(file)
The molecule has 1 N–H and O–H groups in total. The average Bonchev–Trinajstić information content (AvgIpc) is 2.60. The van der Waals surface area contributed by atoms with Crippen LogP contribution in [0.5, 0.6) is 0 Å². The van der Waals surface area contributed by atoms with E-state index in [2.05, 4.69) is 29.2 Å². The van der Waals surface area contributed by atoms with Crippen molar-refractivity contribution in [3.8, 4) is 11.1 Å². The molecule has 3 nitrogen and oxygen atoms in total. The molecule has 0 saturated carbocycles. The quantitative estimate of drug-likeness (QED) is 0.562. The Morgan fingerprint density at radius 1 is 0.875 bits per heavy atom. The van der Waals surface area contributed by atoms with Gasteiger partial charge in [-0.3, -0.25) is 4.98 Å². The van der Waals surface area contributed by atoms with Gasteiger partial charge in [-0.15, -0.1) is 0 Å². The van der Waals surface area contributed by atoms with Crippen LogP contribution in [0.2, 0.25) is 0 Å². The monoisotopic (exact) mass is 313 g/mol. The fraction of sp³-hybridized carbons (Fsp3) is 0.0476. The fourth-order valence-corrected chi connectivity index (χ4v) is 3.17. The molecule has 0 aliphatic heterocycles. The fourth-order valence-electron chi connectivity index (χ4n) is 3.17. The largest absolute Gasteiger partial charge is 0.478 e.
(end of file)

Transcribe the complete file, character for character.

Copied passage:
The molecule has 1 N–H and O–H groups in total. The average Bonchev–Trinajstić information content (AvgIpc) is 2.60. The van der Waals surface area contributed by atoms with Crippen LogP contribution in [0.5, 0.6) is 0 Å². The van der Waals surface area contributed by atoms with E-state index in [2.05, 4.69) is 29.2 Å². The van der Waals surface area contributed by atoms with Crippen molar-refractivity contribution in [3.8, 4) is 11.1 Å². The molecule has 3 nitrogen and oxygen atoms in total. The molecule has 0 saturated carbocycles. The quantitative estimate of drug-likeness (QED) is 0.562. The Morgan fingerprint density at radius 1 is 0.875 bits per heavy atom. The van der Waals surface area contributed by atoms with Gasteiger partial charge in [-0.3, -0.25) is 4.98 Å². The van der Waals surface area contributed by atoms with Gasteiger partial charge in [-0.15, -0.1) is 0 Å². The van der Waals surface area contributed by atoms with Crippen LogP contribution in [0.2, 0.25) is 0 Å². The monoisotopic (exact) mass is 313 g/mol. The fraction of sp³-hybridized carbons (Fsp3) is 0.0476. The fourth-order valence-corrected chi connectivity index (χ4v) is 3.17. The molecule has 0 aliphatic heterocycles. The fourth-order valence-electron chi connectivity index (χ4n) is 3.17. The largest absolute Gasteiger partial charge is 0.478 e.